Now, there is increasing concern in the market about the transition to market-determined government bond yields over the course of 2018-2019. The most obvious implication is that a return to higher market-based yields implies higher discount rates for other assets. It is difficult to argue this point. For example, a wholly unanticipated increase in real rates of only 1%  would, all other things being equal, imply a significant decline in the fair value of developed market equities.

However, such an increase is already partly discounted. US Fed Chair Yellen has been as clear as she can be on the slowly rising trajectory of the neutral interest rate. Furthermore, all other things are unlikely to be equal. In a scenario of higher real rates, growth would be stronger, offsetting the impact.

Therefore, we could rewrite the assumption that the end of QE and start of monetary tightening will necessarily lead to a major market crash as an assumption that the world’s monetary policymakers will necessarily make an enormous policy error. While certainly a non-zero probability, it would require additional constraints on policy to make it a base case.

Most obviously, should the US economy slow through Q3 the US Fed is fully at liberty to change its view on both the appropriate level of its balance sheet and the trajectory of interest rates. The ECB is also able to change course even if it is running into constraints in terms of eligible securities for balance sheet expansion. It is easy to forget that just as the ultimate extent of global QE was wholly underestimated by the market several years ago, forecasts for quantitative tightening are equally subject to a high degree of uncertainty.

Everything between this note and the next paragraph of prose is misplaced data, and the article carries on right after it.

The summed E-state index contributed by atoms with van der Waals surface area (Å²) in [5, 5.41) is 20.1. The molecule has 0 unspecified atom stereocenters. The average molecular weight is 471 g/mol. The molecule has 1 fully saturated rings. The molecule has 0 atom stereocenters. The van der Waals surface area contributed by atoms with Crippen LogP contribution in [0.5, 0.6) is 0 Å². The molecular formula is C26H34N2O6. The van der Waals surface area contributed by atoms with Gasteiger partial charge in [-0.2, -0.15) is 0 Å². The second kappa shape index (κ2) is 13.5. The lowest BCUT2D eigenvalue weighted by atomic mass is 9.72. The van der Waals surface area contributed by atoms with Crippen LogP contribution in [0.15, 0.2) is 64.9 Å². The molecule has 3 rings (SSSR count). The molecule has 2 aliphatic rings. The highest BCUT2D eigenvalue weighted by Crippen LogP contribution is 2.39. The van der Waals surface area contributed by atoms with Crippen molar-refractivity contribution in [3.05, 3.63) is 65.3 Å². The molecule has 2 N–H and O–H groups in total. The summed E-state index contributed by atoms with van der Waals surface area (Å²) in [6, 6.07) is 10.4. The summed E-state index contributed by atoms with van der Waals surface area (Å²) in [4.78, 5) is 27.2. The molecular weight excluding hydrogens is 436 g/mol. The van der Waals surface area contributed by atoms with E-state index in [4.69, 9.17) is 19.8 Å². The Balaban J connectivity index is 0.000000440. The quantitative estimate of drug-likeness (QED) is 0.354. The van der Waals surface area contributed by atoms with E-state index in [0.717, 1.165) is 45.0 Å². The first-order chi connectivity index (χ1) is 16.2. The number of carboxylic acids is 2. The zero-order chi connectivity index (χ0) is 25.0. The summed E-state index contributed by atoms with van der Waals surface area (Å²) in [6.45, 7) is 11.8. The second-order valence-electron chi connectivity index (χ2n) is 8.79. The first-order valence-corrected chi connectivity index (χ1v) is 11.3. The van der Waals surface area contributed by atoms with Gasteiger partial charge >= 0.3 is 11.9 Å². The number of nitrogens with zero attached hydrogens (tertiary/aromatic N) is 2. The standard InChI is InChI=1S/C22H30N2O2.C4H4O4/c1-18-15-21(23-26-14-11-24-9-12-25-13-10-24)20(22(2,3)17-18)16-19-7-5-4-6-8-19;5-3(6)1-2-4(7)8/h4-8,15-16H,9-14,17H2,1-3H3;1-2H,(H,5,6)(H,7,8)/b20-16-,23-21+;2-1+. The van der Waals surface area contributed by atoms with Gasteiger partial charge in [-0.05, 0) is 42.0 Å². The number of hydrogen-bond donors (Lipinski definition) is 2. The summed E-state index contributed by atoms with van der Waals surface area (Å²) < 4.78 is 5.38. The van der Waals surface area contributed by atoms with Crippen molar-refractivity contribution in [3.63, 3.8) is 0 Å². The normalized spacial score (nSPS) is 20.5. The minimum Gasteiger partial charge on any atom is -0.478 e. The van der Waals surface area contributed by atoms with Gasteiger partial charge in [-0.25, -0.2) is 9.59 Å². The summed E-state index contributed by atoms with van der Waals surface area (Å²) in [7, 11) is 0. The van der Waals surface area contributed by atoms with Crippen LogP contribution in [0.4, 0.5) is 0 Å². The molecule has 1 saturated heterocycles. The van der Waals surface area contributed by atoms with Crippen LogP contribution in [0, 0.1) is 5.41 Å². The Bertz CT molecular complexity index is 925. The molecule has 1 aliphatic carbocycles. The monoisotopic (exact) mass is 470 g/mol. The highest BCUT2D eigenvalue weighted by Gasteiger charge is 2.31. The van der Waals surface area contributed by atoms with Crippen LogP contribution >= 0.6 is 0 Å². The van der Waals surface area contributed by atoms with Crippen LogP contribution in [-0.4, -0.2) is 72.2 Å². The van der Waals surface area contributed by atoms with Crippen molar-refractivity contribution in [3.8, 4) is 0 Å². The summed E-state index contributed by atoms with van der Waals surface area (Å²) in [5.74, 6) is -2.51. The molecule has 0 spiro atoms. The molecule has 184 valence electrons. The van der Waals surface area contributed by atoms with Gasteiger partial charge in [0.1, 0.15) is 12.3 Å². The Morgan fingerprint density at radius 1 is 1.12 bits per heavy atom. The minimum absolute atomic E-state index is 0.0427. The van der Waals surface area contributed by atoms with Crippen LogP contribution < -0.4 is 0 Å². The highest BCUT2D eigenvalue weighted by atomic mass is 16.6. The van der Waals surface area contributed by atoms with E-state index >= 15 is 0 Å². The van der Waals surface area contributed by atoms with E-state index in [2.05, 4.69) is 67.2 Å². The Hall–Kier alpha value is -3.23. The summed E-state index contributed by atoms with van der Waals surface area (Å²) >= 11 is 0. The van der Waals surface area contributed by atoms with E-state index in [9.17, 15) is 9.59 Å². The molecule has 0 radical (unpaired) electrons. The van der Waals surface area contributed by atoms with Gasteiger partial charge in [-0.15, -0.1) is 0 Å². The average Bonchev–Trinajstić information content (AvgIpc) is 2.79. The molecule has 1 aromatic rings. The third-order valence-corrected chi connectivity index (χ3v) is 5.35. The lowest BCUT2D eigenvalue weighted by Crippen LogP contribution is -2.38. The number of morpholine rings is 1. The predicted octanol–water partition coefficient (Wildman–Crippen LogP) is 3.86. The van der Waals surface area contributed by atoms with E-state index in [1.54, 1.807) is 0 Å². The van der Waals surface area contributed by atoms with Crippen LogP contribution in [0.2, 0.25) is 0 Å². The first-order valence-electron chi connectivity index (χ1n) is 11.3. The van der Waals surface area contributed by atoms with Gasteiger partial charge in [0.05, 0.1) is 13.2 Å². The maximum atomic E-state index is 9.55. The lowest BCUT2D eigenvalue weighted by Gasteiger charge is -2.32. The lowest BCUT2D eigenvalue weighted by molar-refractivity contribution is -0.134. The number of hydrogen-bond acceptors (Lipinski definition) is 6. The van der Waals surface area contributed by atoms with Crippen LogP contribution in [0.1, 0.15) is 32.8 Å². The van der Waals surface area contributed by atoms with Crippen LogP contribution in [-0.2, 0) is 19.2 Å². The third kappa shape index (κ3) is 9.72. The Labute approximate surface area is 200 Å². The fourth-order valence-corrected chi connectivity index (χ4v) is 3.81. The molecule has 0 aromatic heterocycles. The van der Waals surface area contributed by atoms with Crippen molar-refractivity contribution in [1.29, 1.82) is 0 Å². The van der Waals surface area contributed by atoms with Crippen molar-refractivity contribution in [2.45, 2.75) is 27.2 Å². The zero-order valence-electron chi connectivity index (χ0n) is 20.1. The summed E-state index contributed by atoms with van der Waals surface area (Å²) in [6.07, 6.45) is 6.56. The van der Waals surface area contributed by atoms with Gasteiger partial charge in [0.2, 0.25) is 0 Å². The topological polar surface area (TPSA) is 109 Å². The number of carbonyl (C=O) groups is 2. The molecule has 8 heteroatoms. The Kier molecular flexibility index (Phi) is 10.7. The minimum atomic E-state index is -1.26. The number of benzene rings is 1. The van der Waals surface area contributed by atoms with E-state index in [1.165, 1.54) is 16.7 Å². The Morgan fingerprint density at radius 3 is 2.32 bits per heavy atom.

However, a dangerous constraint would be rapidly rising or significantly above-target inflation. Fortunately there is little evidence of this at present, with the exception perhaps of the UK. What may be closer to policymakers’ thoughts however is that even as the US Fed has raised rates, broader financial conditions (including measures of credit and equity risk premia) have eased over the last 6 months. For the eurozone, where monetary policy has been targeted at reducing financial risk premia, there is a growing feeling of mission accomplished.

Policymakers at present seem to fear getting behind the curve. According to Draghi, rising asset prices and improving business confidence would justify a tightening trajectory of monetary policy just to maintain a steady level of policy accommodation.

We believe central banks’ recent change of tack (or even just change of emphasis) adds weight to our prior views that investors should proceed cautiously at present. However, there is a distinction between headwinds and hurricanes; we do not believe policy error should be the base case at this stage. To date, comments from policymakers do not by any means indicate that a policy error is inevitable but they are instead a shot across the bows of the market, aiming to lower the risk of financial instability and mal-investment.